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Tougher arsenic standard shows desired effect: Public's drinking water is safer

September 10, 2019

CORVALLIS, Ore. - Toughening the federal standard for arsenic in 2001 has led to fewer violations by the public systems that supply more than 80 percent of the United States' drinking water, research led by Oregon State University shows.

Researchers found that despite lower allowable arsenic levels, the percentage of public water systems in violation fell from 1.3% in 2008 to 0.55% in 2017, with most of the violations occurring in a handful of counties in California and Texas. In terms of number of people drinking out-of-arsenic-compliance water, the figure fell nationally by more than 1 million, dropping to about 450,000.

"This reinforces the point that safety regulations do work, especially when they come with a carrot-and-stick approach, like increasing resources for systems to comply and giving them flexibility to choose what works best for their community," said the study's corresponding author, Molly Kile, associate professor in OSU's College of Public Health and Human Sciences.

Findings were published today in Environmental Science and Technology.

Sprinkled throughout the Earth's crust, arsenic is a naturally occurring element also found in air, food and water. In the United States, it's particularly common in the West and Southwest, as well as the Northeast and the Great Lakes area.

The International Agency for Research on Cancer categorizes arsenic, which in water is tasteless, odorless and colorless, as a Group 1 human carcinogen, the most severe category that also includes compounds such as asbestos, formaldehyde and mustard gas.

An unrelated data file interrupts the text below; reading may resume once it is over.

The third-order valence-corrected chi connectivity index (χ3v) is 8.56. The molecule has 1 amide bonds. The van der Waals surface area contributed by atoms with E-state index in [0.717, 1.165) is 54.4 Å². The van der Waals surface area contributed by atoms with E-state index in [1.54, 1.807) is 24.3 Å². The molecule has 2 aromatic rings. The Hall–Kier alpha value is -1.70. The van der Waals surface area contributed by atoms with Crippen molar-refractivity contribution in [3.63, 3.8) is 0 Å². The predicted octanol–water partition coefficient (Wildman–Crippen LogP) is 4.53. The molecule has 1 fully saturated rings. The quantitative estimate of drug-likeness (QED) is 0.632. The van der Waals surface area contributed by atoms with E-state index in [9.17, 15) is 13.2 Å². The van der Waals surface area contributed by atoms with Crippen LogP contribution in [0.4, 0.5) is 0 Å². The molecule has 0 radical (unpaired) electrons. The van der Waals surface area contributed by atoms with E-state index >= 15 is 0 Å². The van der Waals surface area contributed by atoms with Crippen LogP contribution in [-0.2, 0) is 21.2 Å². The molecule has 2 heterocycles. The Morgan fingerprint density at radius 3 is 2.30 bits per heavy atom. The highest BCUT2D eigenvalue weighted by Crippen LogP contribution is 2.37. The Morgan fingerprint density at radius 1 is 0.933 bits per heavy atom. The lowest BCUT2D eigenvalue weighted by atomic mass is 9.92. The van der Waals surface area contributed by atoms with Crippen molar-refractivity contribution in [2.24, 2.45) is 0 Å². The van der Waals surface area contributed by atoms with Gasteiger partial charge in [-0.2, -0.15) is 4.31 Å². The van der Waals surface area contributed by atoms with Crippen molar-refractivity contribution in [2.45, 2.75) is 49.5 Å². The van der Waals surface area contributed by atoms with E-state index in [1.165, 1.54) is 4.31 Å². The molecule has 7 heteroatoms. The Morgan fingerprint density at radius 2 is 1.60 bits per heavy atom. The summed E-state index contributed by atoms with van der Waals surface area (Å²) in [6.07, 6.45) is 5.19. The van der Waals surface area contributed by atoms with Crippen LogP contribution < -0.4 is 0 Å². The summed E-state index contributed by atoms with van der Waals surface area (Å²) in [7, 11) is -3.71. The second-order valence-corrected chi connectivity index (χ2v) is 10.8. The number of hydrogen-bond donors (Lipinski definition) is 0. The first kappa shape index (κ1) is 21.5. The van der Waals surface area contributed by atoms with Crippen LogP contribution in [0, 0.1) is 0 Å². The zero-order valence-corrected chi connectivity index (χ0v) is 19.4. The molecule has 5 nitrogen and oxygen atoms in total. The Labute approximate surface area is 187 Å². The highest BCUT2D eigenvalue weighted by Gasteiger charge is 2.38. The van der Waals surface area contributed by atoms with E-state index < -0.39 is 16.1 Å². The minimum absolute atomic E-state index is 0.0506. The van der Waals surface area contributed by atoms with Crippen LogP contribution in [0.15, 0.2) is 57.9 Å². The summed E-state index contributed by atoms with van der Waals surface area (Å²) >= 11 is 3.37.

Chronic ingestion of arsenic increases the risk of cancer in the lungs, bladder, liver, kidneys and skin. Arsenic has been federally regulated as a drinking water contaminant since 1942.

Arsenic can leach into ground water through rocks and soil, and has been used in the manufacture of pesticides and wood preservatives. Mining processes, volcanic activity, erosion and forest fires can also cause arsenic to reach the environment.

In ground water used for drinking, arsenic is a widespread problem. Arsenic levels tend to be higher in drinking water that comes from ground sources like wells rather than from surface sources like lakes and reservoirs.

"You can't know whether it's there unless you test for it," Kile said.

Once in the body, arsenic disrupts the cellular process that produces ATP, the molecule responsible for storing and transporting the energy needed for life. In both blocking and competing with the chemicals that form ATP, arsenic affects a broad range of organs and systems.

Kile, Oregon State graduate student Stephanie Foster and collaborators from the U.S. Environmental Protection Agency, which partially funded the research, analyzed 12 years of data from the Safe Drinking Water Information System; the system is a public EPA database, established by the 1974 Safe Drinking Water Act, of drinking water contamination violations.

The first year of the tracking period, 2006, was five years after the EPA reduced the maximum contaminant level for arsenic with the release of the Final Arsenic Rule, or FAR.